Chris never said anything about it.
It’s not like he couldn’t have known, wouldn’t have heard. There were too many mutuals in their large web of acquaintances, more than enough for someone to have said something to someone who passed it along. The only place that passed gossip faster than the fucking internet was the A-list. And they’d seen each other plenty since, as schedules crossed, a lunch in LA, a house party in New York, the premiere for Chris’ new series, a pre Oscar brunch, an after-afterparty. Surely he must know. He’d hate it if Chris found out when the rest of the world did in a fucking E!News headline. Because he wasn’t about to bring it up himself. They never talked about this part.
The closest they came was at a dinner, among friends, one of the swanky special guest list places, dim lights and candles and $200 plates, but windbreaker casual just to juxtapose. Much like his life felt right now. LA winters. Old and alone.
“So how’ve you been, man?” Chris said, casual as ever, middle finger delicately tracing the weird brocade pattern woven into the tablecloth, close to Zach’s own hand, twisting the stem of his wineglass.
He glanced off in the middle distance and lifted his shoulder, “You know, it’s…”
That was the extent of that conversation. Someone else had something else to talk about. Like, it didn’t happen. Good talk.
Another night, Chris was tapping out on another shindig and Zach kind of didn’t want to be around the sort of people who wanted to talk about it and took the offered ride.
“So anyway, I told him to give me a few weeks off of it,” Chris was saying something about his trainer and their schedule, “Want me to drop you at the rental?”
Zach inhaled a breath and tipped his head to look out the passenger window. And his turn went right on by.
At Chris’ place, Wednesday gave them an enthusiastic hello, and they sat right there on the foyer rug, getting doggy kisses and giving belly rubs, Chris’ thigh right up against his own.
“So I have a spare toothbrush, uh, somewhere in here,” Chris said, shuffling through the drawers in his master bath, “Probably should keep some spares in the guest bathroom anyway.” He resurfaced with a smile and a packaged Oral-B. “Oh!” he grabbed for a spare travel tube of paste as well.
Zach nodded his thanks, glancing over Chris’ large unmade bed on his way to the guest room, with its calm blue sheets. He’d stayed here a few times. Not alone. “G’night.”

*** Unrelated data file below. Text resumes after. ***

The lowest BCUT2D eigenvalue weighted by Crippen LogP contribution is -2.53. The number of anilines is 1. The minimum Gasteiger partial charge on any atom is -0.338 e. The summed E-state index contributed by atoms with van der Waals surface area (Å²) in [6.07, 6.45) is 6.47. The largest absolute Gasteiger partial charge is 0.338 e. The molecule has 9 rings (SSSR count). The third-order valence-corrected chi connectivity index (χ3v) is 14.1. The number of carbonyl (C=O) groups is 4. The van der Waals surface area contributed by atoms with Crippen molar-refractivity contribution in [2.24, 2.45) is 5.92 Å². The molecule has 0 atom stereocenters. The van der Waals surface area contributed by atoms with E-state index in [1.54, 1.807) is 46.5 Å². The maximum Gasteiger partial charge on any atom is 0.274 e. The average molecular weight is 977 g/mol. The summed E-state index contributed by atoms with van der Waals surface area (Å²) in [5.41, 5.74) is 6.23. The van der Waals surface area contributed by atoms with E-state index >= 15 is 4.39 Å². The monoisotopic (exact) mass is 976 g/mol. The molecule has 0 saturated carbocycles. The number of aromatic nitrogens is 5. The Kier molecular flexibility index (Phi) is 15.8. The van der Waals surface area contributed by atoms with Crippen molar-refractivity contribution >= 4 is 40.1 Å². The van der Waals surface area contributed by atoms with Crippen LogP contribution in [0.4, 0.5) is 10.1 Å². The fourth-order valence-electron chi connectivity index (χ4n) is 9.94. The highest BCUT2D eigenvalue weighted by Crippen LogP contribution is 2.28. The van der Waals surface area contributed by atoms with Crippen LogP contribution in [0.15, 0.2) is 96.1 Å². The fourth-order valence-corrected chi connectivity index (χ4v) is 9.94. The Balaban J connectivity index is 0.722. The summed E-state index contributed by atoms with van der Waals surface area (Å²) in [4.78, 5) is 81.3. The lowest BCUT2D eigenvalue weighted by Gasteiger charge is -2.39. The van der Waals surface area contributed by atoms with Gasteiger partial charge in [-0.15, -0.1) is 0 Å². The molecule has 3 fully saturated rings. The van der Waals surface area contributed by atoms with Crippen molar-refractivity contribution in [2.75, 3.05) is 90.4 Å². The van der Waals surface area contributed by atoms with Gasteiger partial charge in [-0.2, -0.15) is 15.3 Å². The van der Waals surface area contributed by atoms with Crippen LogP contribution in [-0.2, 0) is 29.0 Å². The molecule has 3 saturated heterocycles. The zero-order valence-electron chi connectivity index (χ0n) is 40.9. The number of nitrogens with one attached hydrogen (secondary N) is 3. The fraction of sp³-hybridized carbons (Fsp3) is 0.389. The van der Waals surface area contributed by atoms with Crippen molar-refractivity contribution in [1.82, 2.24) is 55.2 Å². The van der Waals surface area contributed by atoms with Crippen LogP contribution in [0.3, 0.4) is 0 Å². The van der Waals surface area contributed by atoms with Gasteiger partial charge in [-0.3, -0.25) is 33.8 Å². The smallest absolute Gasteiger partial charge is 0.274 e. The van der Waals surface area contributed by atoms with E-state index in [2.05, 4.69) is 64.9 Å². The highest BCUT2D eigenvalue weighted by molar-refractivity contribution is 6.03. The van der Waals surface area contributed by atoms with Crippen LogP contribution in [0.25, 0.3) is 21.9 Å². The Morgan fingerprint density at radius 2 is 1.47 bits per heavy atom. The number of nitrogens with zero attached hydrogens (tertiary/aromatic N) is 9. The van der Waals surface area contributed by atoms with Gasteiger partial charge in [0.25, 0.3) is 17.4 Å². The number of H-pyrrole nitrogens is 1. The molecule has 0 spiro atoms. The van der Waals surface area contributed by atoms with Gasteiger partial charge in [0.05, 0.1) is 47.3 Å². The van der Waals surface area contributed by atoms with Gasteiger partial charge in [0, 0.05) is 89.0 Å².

He opened his eyes in the morning to a sense of near biblical resolution that, if he was honest with himself, had been hovering around him for a long time. Sometimes far behind, others just in his periphary. In other cities and other countries, long work days and red eye flights and drunken nights. Word games and silent stares. Moving cross country. Rear view.
He stretched and stared at the ceiling, hearing the sound of light rain overhead, the city outside, movement down the stairs.
He pulled on his undershirt and last night’s pants to head down, finding Chris in his kitchen and the warm smell of his coffee perking. Sweatpants, bedhead, and a grin, pulling a carton from the fridge. “Want some eggs?”
Zach nodded, leaning in the doorway to watch Chris clip a full-on cube of butter from the stick and let it sizzle and melt in the pan. How long since he’d indulged that much dairy in a single meal?
“I never fell out of love with you,” Zach said, as matter-of-factly as he might have commented on the drizzle outside. Never mind the decade and then some he’d kept it behind his teeth before this.
Chris didn’t miss a beat in splitting five eggs into a bowl and whipping them up with a fork, poking and turning idly with a spatula before finishing with a healthy sprinkle of black pepper and divvying the contents out on two plates, handing one over with a fork.
They ate fluffy buttery eggs, standing three feet apart in Chris’ kitchen, feet bare with a dog at the ready, until the plates were empty. Chris took both and put them on the floor for Wednesday’s delight. He grinned back, “She’s an excellent dishwasher.”
Zach chuffed a laugh, the pair of them watching her lick the plates clean, leant back against the counter and wondering when the other shoe was going to drop.
Chris bent to pick up the plates, much to Wednesday’s dismay, rinsed them and nudged Zach over to put them in the dishwasher.
“Are you not, like, gonna…” Zach began, but Chris shut the machine and set it, then leaned a hand on the edge of the counter by Zach’s hip, cupped his cheek with the other and kissed him. Soft. Sweet. Simple.
His eyes popped open to that perfect, familiar blue. He gasped belatedly and hovered just on the edge of crumpling like a fucking jenga tower.
“Shh,” Chris gently shushed him, his hand skating up to palm over his too short hair, letting him grab hold and lean on his shoulder and take a few breaths. Fuck how delicate he felt right now, and how strong Chris felt.
“Sorry,” he finally managed. Because they didn’t talk about this. Zach had always assumed Chris never knew, didn’t, wouldn’t. Ever.
Fifteen years. However many other people in between them.
Chris pulled back, taking his hand and towing him over to the glass doors of his patio, holding him in front of the door, watching the rain over the pool with those strong arms around him.
“Why now?” he asked, and felt a shrug in answer. Lips behind his ear, brushing the short hairs there.
“Wouldn’t have worked any other time,” Chris murmured, “I would’ve fucked it up. Would’ve hurt you.”
Zach’s heart swelled, “And now is different.”
“Now is different.”